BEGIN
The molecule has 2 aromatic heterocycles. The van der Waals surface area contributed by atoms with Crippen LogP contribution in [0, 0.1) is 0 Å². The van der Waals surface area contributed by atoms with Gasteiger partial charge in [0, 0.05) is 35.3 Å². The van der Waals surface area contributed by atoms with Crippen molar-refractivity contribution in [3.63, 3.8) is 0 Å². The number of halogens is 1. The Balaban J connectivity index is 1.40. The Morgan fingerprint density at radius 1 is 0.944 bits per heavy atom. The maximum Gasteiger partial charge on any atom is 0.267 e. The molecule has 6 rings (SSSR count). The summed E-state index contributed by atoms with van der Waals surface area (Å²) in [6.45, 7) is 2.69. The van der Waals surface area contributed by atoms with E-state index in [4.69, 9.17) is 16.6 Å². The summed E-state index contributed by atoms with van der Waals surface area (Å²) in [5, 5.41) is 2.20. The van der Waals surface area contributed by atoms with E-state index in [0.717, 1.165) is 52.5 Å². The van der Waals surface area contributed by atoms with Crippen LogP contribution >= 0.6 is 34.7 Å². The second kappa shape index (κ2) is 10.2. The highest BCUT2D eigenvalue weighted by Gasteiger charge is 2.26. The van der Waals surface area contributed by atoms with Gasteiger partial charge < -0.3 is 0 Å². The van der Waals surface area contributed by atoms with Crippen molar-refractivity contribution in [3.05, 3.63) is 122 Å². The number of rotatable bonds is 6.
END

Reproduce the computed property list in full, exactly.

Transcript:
The molecule has 2 aromatic heterocycles. The van der Waals surface area contributed by atoms with Crippen LogP contribution in [0, 0.1) is 0 Å². The van der Waals surface area contributed by atoms with Gasteiger partial charge in [0, 0.05) is 35.3 Å². The van der Waals surface area contributed by atoms with Crippen molar-refractivity contribution in [3.63, 3.8) is 0 Å². The number of halogens is 1. The Balaban J connectivity index is 1.40. The Morgan fingerprint density at radius 1 is 0.944 bits per heavy atom. The maximum Gasteiger partial charge on any atom is 0.267 e. The molecule has 6 rings (SSSR count). The summed E-state index contributed by atoms with van der Waals surface area (Å²) in [6.45, 7) is 2.69. The van der Waals surface area contributed by atoms with E-state index in [4.69, 9.17) is 16.6 Å². The summed E-state index contributed by atoms with van der Waals surface area (Å²) in [5, 5.41) is 2.20. The van der Waals surface area contributed by atoms with E-state index in [0.717, 1.165) is 52.5 Å². The van der Waals surface area contributed by atoms with Crippen LogP contribution >= 0.6 is 34.7 Å². The second kappa shape index (κ2) is 10.2. The highest BCUT2D eigenvalue weighted by Gasteiger charge is 2.26. The van der Waals surface area contributed by atoms with Gasteiger partial charge < -0.3 is 0 Å². The van der Waals surface area contributed by atoms with Crippen molar-refractivity contribution in [3.05, 3.63) is 122 Å². The number of rotatable bonds is 6.